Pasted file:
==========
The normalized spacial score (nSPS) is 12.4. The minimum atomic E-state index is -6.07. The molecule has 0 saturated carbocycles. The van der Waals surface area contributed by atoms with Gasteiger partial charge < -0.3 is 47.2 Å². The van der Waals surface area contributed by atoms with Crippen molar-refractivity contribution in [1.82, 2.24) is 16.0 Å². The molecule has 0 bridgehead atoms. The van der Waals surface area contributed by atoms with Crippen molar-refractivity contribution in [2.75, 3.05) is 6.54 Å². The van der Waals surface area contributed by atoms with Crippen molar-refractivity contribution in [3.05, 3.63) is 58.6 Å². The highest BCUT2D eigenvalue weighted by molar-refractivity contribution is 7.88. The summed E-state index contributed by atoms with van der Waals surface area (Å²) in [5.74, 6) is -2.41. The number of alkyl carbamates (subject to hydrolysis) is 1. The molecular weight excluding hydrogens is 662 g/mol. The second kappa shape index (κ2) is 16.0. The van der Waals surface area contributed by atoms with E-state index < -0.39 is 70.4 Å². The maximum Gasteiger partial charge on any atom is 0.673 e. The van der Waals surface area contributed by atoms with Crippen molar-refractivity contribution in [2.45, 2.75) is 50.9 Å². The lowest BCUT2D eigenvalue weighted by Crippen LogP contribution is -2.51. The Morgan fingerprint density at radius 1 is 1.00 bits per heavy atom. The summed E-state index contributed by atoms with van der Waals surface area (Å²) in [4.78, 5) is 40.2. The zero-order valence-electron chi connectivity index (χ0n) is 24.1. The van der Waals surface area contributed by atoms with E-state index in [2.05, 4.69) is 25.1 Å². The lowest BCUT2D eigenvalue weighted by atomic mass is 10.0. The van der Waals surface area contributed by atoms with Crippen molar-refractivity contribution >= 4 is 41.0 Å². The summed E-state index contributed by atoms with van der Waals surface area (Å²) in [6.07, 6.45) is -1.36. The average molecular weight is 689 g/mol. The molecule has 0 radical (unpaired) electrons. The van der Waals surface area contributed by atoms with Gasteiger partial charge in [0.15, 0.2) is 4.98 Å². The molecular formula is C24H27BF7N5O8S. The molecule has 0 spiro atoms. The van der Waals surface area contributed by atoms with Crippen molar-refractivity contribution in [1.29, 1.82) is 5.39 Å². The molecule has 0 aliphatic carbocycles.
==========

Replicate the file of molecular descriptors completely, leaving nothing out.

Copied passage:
The normalized spacial score (nSPS) is 12.4. The minimum atomic E-state index is -6.07. The molecule has 0 saturated carbocycles. The van der Waals surface area contributed by atoms with Gasteiger partial charge < -0.3 is 47.2 Å². The van der Waals surface area contributed by atoms with Crippen molar-refractivity contribution in [1.82, 2.24) is 16.0 Å². The molecule has 0 bridgehead atoms. The van der Waals surface area contributed by atoms with Crippen molar-refractivity contribution in [2.75, 3.05) is 6.54 Å². The van der Waals surface area contributed by atoms with Crippen molar-refractivity contribution in [3.05, 3.63) is 58.6 Å². The highest BCUT2D eigenvalue weighted by molar-refractivity contribution is 7.88. The summed E-state index contributed by atoms with van der Waals surface area (Å²) in [5.74, 6) is -2.41. The number of alkyl carbamates (subject to hydrolysis) is 1. The molecular weight excluding hydrogens is 662 g/mol. The second kappa shape index (κ2) is 16.0. The van der Waals surface area contributed by atoms with E-state index < -0.39 is 70.4 Å². The maximum Gasteiger partial charge on any atom is 0.673 e. The van der Waals surface area contributed by atoms with Crippen molar-refractivity contribution in [2.45, 2.75) is 50.9 Å². The lowest BCUT2D eigenvalue weighted by Crippen LogP contribution is -2.51. The Morgan fingerprint density at radius 1 is 1.00 bits per heavy atom. The summed E-state index contributed by atoms with van der Waals surface area (Å²) in [4.78, 5) is 40.2. The zero-order valence-electron chi connectivity index (χ0n) is 24.1. The van der Waals surface area contributed by atoms with E-state index in [2.05, 4.69) is 25.1 Å². The lowest BCUT2D eigenvalue weighted by atomic mass is 10.0. The van der Waals surface area contributed by atoms with Crippen molar-refractivity contribution >= 4 is 41.0 Å². The summed E-state index contributed by atoms with van der Waals surface area (Å²) in [6.07, 6.45) is -1.36. The average molecular weight is 689 g/mol. The molecule has 0 radical (unpaired) electrons. The van der Waals surface area contributed by atoms with Gasteiger partial charge in [0.15, 0.2) is 4.98 Å². The molecular formula is C24H27BF7N5O8S. The molecule has 0 spiro atoms. The van der Waals surface area contributed by atoms with Crippen molar-refractivity contribution in [1.29, 1.82) is 5.39 Å². The molecule has 0 aliphatic carbocycles.